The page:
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    • pp.1686-1689
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    • 2002
  • Genetic gains and inbreeding coefficients in a Holstein MOET breeding population were predicted under different conditions relating to the distribution of the number of transferable embryos collected per flush using Monte Carlo simulation. The numbers of transferable embryos collected per flush were determined using five distributions (distributions 1, 3, 5, 7 and 9) with different aspects and similar means. Distributions 1, 3, 5, 7 and 9 were assumed to have gamma distribution's parameters ($\alpha$ and $\beta$) of (1 and 4.4), (3 and 1.47), (5 and 0.88), (7 and 0.63) and (9 and 0.49), respectively. Inbreeding rates were statistically significantly different among distributions but genetic gains were not. Relationships between inbreeding rates and variances of family size could be were clearly distinguished. The highest inbreeding coefficients were predicted in distribution 1 with the largest variance of family size, while distributions 5, 7 and 9 with smaller variance of family size had lower inbreeding coefficients.

Inbreeding Levels and Pedigree Structure of Landrace, Yorkshire and Duroc Populations of Major Swine Breeding Farms in Republic of Korea

  • Kim, Sidong;Salces, Agapita;Min, Hongrip;Cho, Kwanghyun;Kim, Heebal
    • Asian-Australasian Journal of Animal Sciences
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    • v.19 no.9
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    • pp.1217-1224
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    • 2006
  • The registration data of 15 populations from nine major swine breeding farms were investigated to check levels of inbreeding and the current status of pedigree structures of breeding stocks. The average rate of inbreeding per generation was 0.208%, 0.209%, 0.098%, 0.307% and 0.071% for farms D, S, K, H, and Y in Duroc, 0.071%, 0.188%, 0.685%, 0.336%, and 0.449% for farms S, H, C, J, and W in Landrace, and 0.243%, 0.123%, 0.103%, 0.165%, and 0.286% for farms D, S, G, H, and J in Yorkshire, respectively. The average inbreeding rate was highest for Landrace, intermediate for Yorkshire, and lowest for Duroc farms. In Landrace and Yorkshire populations there were few immigrant animals per generation. In Duroc, however, there were quite large numbers of immigrant animals per generation compared to other breeds. The effective population sizes calculated from the average rate of inbreeding were distributed between 73.0 and 708.7. Specific values were 204.8, 239.7, 508.8, 163.0 and 708.2 for farms D, S, K, H, and Y in Duroc, 708.7, 266.5, 73.0, 148.9, and 111.3 for farms S, H, C, J, and W in Landrace, and 205.5, 406.0, 486.9, 302.6 and 175.0 for farms D, S, G, H, and J in Yorkshire, respectively. The values were acceptable for natural selection for fitness and inbreeding depression. The results showed that there was no cause for concern over the current inbreeding level of major swine breeding farm populations and the inbreeding level was within an acceptable range.

Estimation of Inbreeding Levels and Its Effect on Growth Performances of Calves in Hanwoo and Chikso (Korea Brindle) Cattle Population

  • Park, Yong-Soo;Jeong, Dae-Jin;Choy, Yun-Ho;Choi, Tea-Jeong;Lee, Chang-Woo;Choi, Jae-Woun;Lee, Ji-Hong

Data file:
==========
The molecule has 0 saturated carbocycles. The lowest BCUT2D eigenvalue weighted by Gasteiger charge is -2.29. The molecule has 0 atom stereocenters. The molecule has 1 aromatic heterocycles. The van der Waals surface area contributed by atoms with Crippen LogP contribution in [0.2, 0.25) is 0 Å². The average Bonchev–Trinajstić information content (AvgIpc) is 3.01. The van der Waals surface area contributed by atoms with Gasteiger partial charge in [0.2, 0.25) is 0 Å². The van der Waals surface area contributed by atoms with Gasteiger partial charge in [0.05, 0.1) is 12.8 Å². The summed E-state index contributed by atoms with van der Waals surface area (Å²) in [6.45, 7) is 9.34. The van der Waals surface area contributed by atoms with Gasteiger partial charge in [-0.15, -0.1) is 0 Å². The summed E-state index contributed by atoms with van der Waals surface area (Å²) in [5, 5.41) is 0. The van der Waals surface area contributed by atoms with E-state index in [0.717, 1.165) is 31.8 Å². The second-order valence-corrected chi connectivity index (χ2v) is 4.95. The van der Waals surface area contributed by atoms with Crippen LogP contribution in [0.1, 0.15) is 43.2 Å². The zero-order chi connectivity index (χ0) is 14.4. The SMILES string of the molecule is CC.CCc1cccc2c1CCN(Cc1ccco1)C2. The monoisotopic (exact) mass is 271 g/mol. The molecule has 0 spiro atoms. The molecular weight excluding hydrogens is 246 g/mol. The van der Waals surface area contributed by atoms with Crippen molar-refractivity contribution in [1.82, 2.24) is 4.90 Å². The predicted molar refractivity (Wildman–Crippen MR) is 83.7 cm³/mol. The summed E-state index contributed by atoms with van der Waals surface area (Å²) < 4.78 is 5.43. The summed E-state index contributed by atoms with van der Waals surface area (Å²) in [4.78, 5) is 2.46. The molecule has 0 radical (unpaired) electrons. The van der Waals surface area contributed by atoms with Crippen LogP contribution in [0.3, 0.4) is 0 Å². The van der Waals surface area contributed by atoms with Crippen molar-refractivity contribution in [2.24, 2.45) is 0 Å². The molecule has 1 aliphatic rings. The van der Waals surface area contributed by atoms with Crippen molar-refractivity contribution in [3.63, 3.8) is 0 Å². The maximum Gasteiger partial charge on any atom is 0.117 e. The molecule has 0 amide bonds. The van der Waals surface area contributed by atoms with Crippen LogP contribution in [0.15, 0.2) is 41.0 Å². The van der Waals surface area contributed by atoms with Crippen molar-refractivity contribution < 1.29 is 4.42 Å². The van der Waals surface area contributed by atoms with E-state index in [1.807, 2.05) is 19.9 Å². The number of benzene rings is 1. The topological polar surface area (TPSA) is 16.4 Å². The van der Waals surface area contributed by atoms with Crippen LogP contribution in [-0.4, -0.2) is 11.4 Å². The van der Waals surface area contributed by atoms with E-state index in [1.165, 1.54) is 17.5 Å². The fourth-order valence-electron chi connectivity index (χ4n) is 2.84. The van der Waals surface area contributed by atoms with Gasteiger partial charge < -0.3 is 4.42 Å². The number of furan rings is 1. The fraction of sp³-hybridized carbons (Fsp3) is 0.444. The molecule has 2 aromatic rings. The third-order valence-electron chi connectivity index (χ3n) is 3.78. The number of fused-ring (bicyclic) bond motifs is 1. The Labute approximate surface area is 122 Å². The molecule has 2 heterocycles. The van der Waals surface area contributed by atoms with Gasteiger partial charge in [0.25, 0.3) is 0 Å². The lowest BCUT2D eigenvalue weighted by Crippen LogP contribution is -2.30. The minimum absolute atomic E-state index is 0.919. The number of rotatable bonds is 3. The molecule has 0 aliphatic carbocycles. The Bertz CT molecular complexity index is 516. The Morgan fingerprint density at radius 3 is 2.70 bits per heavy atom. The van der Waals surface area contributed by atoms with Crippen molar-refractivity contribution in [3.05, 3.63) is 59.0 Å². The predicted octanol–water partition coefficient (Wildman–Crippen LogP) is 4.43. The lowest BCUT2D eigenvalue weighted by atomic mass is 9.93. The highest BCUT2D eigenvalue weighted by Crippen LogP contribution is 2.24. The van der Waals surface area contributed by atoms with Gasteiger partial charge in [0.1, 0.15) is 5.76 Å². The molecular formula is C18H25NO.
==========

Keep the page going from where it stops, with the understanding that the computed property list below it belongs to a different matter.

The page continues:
• Reproductive and Developmental Biology
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    • v.37 no.3
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    • pp.123-127
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    • 2013
  • The objective of this study was to compare the effects of the levels of inbreeding on body weight traits between two breed populations, Hanwoo and Korea Brindle cattle. Birth weight (BW), weaning weight (WW), body weight at 6 months of age (W6) and yearling weight (YW). Records of 1,745 calves (1,513 from Hanwoo, and 232 from Korea Brindle calves) were collected from Livestock Research Institutes in Kangwon, Gyeongbuk and Chungbuk provinces. The least squares means (LSM) and their standard errors for BW, WW, W6 and YW were $25.4{\pm}0.1$ kg, $81.0{\pm}1.8$ kg, $146.1{\pm}3.7$ kg and $291.5{\pm}2.4$ kg, respectively in Hanwoo calves and $22.6{\pm}0.3$ kg, $79.9{\pm}2.3$ kg, $137.6{\pm}4.6$ kg and $249.3{\pm}6.6$ kg, respectively in Korea Brindle calves. Pedigree data showed that 14.8% (316 out of 2131) of Hanwoo was inbred and the average inbreeding coefficient was 0.0209 (2.09%). Inbreeding coefficients of ten calves out of 316 total inbred Hanwoo calves were 12.5% or higher, whereas those of the other 306 calves were less than 12.5%. In both breeds, calves were divided into three groups of inbreeding classes - highly inbred group($F{\geq}0.125$), lowly to medially inbred group(0

Genetic parameters and inbreeding effects for production traits of Thai native chickens

  • Tongsiri, Siriporn;Jeyaruban, Gilbert M.;Hermesch, Susanne;van der Werf, Julius H.J.;Li, Li;Chormai, Theerachai
    • Asian-Australasian Journal of Animal Sciences
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    • v.32 no.7
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    • pp.930-938
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    • 2019
  • Objective: Estimate genetic parameters, the rate of inbreeding, and the effect of inbreeding on growth and egg production traits of a Thai native chicken breed Lueng Hang Kao Kabinburi housed under intensive management under a tropical climate. Methods: Genetic parameters were estimated for weight measured at four weekly intervals from body weight at day 1 (BW1D) to body weight at 24 weeks (BW24) of age, as well as weight at first egg, age at first egg (AFE), egg weight at first egg, and total number of eggs (EN) produced during the first 17 weeks of lay using restricted maximum likelihood. Inbreeding depression was estimated using a linear regression of individual phenotype on inbreeding coefficient. Results: Direct additive genetic effect was significant for all traits. Maternal genetic effect and permanent environmental hen effects were significant for all early growth traits, expect for BW24. For BW24, maternal genetic effect was also significant. Permanent environmental hen effect was significant for AFE. Direct heritabilities ranged from 0.10 to 0.47 for growth traits and ranged from 0.15 to 0.16 for egg production traits. Early growth traits had high genetic correlations between them. The EN was lowly negatively correlated with other traits. The average rate of inbreeding for the population was 0.09% per year. Overall, the inbreeding had no effect on body weight traits, except for BW1D. An increase in inbreeding coefficient by 1% reduced BWID by 0.09 g (0.29% of the mean). Conclusion: Improvement in body weight gain can be achieved by selecting for early growth traits. Selection for higher body weight traits is expected to increase the weight of first egg. Due to low but unfavorable correlations with body weight traits, selection on EN needs to be combined with other traits via multi-trait index selection to improve body weight and EN simultaneously.